And so every descendant of Adam is born out of rebellion. Every one of us has a rebel. Sometimes he’s very conspicuous, he can be seen in all our attitudes and actions. Sometimes he’s very concealed, he can be very religious, very polite, very nice. But he’s still at heart a total rebel. God will make no peace with that rebel, he has sentenced him to death.

The good news is here’s the mercy of God. The execution took place more than 19 centuries ago when Jesus died on the cross. That’s the way out, that’s the solution.

But for a little while I want to look at what the Bible says about this Adamic nature in each one of us. It’s called the old man or the modern translation says the old self. But I prefer to keep the word man because it traces us directly back to Adam, the first man. It’s called a carnal nature, it’s called the flesh, it’s called the body, it’s called the body of sin and it’s called the body of the flesh.

Now the Bible uses certain words in special technical ways. Almost any system of communication has certain technical words it uses like electronics has certain technical words. If you want to understand electronics—which I don’t—you’ve got to learn the correct use of those technical words.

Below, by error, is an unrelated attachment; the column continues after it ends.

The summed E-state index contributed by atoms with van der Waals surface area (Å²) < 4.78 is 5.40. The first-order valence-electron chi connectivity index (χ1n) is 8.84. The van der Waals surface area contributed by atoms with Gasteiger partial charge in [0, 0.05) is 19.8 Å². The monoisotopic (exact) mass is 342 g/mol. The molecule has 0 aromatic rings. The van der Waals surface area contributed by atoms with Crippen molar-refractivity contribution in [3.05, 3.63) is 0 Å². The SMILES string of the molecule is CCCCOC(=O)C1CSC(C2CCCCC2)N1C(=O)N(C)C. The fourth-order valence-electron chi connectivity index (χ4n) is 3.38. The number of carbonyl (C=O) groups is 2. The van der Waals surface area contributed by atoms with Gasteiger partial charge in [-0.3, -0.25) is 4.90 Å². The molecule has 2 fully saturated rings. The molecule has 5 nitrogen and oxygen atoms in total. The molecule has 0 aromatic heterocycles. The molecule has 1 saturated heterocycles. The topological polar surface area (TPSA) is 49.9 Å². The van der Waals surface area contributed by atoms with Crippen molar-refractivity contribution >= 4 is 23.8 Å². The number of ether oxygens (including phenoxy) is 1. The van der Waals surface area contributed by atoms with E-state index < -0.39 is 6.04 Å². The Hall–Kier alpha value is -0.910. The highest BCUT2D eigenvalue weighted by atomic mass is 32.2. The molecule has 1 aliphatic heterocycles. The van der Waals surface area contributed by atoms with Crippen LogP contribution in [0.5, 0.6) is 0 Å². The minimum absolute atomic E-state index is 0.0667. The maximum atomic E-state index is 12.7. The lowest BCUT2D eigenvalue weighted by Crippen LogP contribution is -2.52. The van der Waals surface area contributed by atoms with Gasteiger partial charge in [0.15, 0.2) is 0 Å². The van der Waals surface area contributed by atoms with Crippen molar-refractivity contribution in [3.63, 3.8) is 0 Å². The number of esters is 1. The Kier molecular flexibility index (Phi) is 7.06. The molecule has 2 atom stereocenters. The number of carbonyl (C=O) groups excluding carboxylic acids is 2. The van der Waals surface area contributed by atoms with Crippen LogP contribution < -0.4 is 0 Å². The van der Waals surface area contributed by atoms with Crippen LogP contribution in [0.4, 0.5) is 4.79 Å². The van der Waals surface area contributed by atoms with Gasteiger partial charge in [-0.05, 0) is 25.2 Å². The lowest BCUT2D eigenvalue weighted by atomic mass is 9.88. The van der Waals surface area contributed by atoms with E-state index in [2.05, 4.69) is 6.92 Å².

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Well there are a few technical words in the Bible. Perhaps the most important one is the one we’re talking about: The flesh, the body, the body of sin, the body of the flesh. It does not mean our physical body.

Now in other places the flesh means the actual physical body. But in many places it doesn’t mean that, it means the nature that we inherited with our body by descent from Adam. And only the context can show you which way to translate it.

Now again, this is true of countless words that we use in daily life. They have more than one meaning. For instance, with my British background, for me a bag is something made of paper or plastic that you carry in your hand.

But my wife Ruth says when we arrive at an airport, “Did you collect the bags from the carousel?”

Well, I had to learn what she meant, you see, because we never used the word bag of a suitcase. Why should we? So, that’s just a simple example but when my wife says bag, I say, “Does she mean the thing that’s made out of paper or plastic or does she mean the suitcase.” Only the context tells me. Well that’s a very simple example and there are countless cases in the English language. We get used to thinking in terms of the context.

So let me just quickly run over some of these places with you. For instance, the flesh. You’ll find that used many times in Romans chapter 7.

Romans 7:5: For while we were in the fleshThat doesn’t mean while we’re alive in this body, it means before we came to know the Lord and had an experience to change.

Romans 7:18: I know that nothing good dwells in me, that is, in my flesh…”

Romans 7:25: “Thanks be to God through Jesus Christ our Lord! So then, on the one hand I myself with my mind am serving the law of God, but on the other, with my flesh the law of sin.”